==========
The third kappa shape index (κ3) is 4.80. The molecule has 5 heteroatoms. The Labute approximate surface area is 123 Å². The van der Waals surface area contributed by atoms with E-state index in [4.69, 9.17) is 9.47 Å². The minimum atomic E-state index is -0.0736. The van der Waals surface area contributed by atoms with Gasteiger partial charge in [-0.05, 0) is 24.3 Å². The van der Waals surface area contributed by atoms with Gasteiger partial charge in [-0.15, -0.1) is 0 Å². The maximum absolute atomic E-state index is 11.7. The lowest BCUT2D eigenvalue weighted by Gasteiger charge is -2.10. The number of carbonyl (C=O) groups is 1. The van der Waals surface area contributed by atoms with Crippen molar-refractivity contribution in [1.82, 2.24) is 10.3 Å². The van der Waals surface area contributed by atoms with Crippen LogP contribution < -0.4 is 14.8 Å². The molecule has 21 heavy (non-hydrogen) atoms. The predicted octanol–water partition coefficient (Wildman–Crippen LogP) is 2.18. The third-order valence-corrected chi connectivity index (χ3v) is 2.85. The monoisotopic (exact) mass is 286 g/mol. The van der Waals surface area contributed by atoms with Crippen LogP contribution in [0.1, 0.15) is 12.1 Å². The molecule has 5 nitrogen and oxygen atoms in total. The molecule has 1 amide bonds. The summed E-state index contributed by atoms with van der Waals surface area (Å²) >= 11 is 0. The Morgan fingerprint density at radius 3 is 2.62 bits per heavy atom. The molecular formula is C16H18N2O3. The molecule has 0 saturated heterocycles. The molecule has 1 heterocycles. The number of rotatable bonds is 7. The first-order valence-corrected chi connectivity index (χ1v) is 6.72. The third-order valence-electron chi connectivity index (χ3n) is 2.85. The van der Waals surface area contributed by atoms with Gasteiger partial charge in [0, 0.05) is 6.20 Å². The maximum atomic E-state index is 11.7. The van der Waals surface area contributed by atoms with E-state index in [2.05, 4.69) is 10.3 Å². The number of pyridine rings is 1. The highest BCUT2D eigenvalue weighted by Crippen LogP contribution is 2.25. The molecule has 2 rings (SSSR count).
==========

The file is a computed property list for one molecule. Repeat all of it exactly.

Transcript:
The third kappa shape index (κ3) is 4.80. The molecule has 5 heteroatoms. The Labute approximate surface area is 123 Å². The van der Waals surface area contributed by atoms with E-state index in [4.69, 9.17) is 9.47 Å². The minimum atomic E-state index is -0.0736. The van der Waals surface area contributed by atoms with Gasteiger partial charge in [-0.05, 0) is 24.3 Å². The van der Waals surface area contributed by atoms with Gasteiger partial charge in [-0.15, -0.1) is 0 Å². The maximum absolute atomic E-state index is 11.7. The lowest BCUT2D eigenvalue weighted by Gasteiger charge is -2.10. The number of carbonyl (C=O) groups is 1. The van der Waals surface area contributed by atoms with Crippen molar-refractivity contribution in [1.82, 2.24) is 10.3 Å². The van der Waals surface area contributed by atoms with Crippen LogP contribution < -0.4 is 14.8 Å². The molecule has 21 heavy (non-hydrogen) atoms. The predicted octanol–water partition coefficient (Wildman–Crippen LogP) is 2.18. The third-order valence-corrected chi connectivity index (χ3v) is 2.85. The monoisotopic (exact) mass is 286 g/mol. The van der Waals surface area contributed by atoms with Crippen LogP contribution in [0.1, 0.15) is 12.1 Å². The molecule has 5 nitrogen and oxygen atoms in total. The molecule has 1 amide bonds. The summed E-state index contributed by atoms with van der Waals surface area (Å²) >= 11 is 0. The Morgan fingerprint density at radius 3 is 2.62 bits per heavy atom. The molecular formula is C16H18N2O3. The molecule has 0 saturated heterocycles. The molecule has 1 heterocycles. The number of rotatable bonds is 7. The first-order valence-corrected chi connectivity index (χ1v) is 6.72. The third-order valence-electron chi connectivity index (χ3n) is 2.85. The van der Waals surface area contributed by atoms with Gasteiger partial charge in [0, 0.05) is 6.20 Å². The maximum atomic E-state index is 11.7. The van der Waals surface area contributed by atoms with E-state index in [2.05, 4.69) is 10.3 Å². The number of pyridine rings is 1. The highest BCUT2D eigenvalue weighted by Crippen LogP contribution is 2.25. The molecule has 2 rings (SSSR count).